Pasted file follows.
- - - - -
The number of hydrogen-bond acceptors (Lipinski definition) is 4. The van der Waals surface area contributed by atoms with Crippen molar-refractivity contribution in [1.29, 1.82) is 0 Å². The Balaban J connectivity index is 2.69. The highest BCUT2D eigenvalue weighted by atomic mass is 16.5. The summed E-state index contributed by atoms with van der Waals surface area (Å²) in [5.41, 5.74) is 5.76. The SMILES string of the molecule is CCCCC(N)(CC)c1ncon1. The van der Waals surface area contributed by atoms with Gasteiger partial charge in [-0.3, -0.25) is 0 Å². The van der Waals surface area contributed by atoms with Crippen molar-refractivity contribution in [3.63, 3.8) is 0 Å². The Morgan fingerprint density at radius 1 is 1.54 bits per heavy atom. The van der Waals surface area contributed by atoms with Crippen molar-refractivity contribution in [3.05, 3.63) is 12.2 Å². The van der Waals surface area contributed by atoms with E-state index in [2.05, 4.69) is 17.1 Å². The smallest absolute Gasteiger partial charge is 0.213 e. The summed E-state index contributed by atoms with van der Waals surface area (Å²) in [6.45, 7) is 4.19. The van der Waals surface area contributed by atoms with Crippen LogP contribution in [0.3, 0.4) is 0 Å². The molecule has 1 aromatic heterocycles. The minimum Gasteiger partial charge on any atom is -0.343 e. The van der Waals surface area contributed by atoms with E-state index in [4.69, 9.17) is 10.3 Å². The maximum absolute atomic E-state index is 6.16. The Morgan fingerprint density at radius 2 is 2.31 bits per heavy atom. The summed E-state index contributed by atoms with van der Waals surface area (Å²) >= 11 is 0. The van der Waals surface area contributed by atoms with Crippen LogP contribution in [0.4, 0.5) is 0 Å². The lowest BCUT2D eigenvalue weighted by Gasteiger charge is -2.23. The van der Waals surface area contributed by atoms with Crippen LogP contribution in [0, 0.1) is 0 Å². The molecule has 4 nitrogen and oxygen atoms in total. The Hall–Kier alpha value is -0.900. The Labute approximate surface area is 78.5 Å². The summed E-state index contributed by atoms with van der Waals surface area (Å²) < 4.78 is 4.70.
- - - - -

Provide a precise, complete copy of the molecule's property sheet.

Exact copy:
The number of hydrogen-bond acceptors (Lipinski definition) is 4. The van der Waals surface area contributed by atoms with Crippen molar-refractivity contribution in [1.29, 1.82) is 0 Å². The Balaban J connectivity index is 2.69. The highest BCUT2D eigenvalue weighted by atomic mass is 16.5. The summed E-state index contributed by atoms with van der Waals surface area (Å²) in [5.41, 5.74) is 5.76. The SMILES string of the molecule is CCCCC(N)(CC)c1ncon1. The van der Waals surface area contributed by atoms with Gasteiger partial charge in [-0.3, -0.25) is 0 Å². The van der Waals surface area contributed by atoms with Crippen molar-refractivity contribution in [3.63, 3.8) is 0 Å². The Morgan fingerprint density at radius 1 is 1.54 bits per heavy atom. The van der Waals surface area contributed by atoms with Crippen molar-refractivity contribution in [3.05, 3.63) is 12.2 Å². The van der Waals surface area contributed by atoms with E-state index in [2.05, 4.69) is 17.1 Å². The smallest absolute Gasteiger partial charge is 0.213 e. The summed E-state index contributed by atoms with van der Waals surface area (Å²) in [6.45, 7) is 4.19. The van der Waals surface area contributed by atoms with Crippen LogP contribution in [0.3, 0.4) is 0 Å². The molecule has 1 aromatic heterocycles. The minimum Gasteiger partial charge on any atom is -0.343 e. The van der Waals surface area contributed by atoms with E-state index in [4.69, 9.17) is 10.3 Å². The maximum absolute atomic E-state index is 6.16. The Morgan fingerprint density at radius 2 is 2.31 bits per heavy atom. The summed E-state index contributed by atoms with van der Waals surface area (Å²) >= 11 is 0. The van der Waals surface area contributed by atoms with Crippen LogP contribution in [0.4, 0.5) is 0 Å². The lowest BCUT2D eigenvalue weighted by Gasteiger charge is -2.23. The van der Waals surface area contributed by atoms with Crippen LogP contribution in [0, 0.1) is 0 Å². The molecule has 4 nitrogen and oxygen atoms in total. The Hall–Kier alpha value is -0.900. The Labute approximate surface area is 78.5 Å². The summed E-state index contributed by atoms with van der Waals surface area (Å²) < 4.78 is 4.70.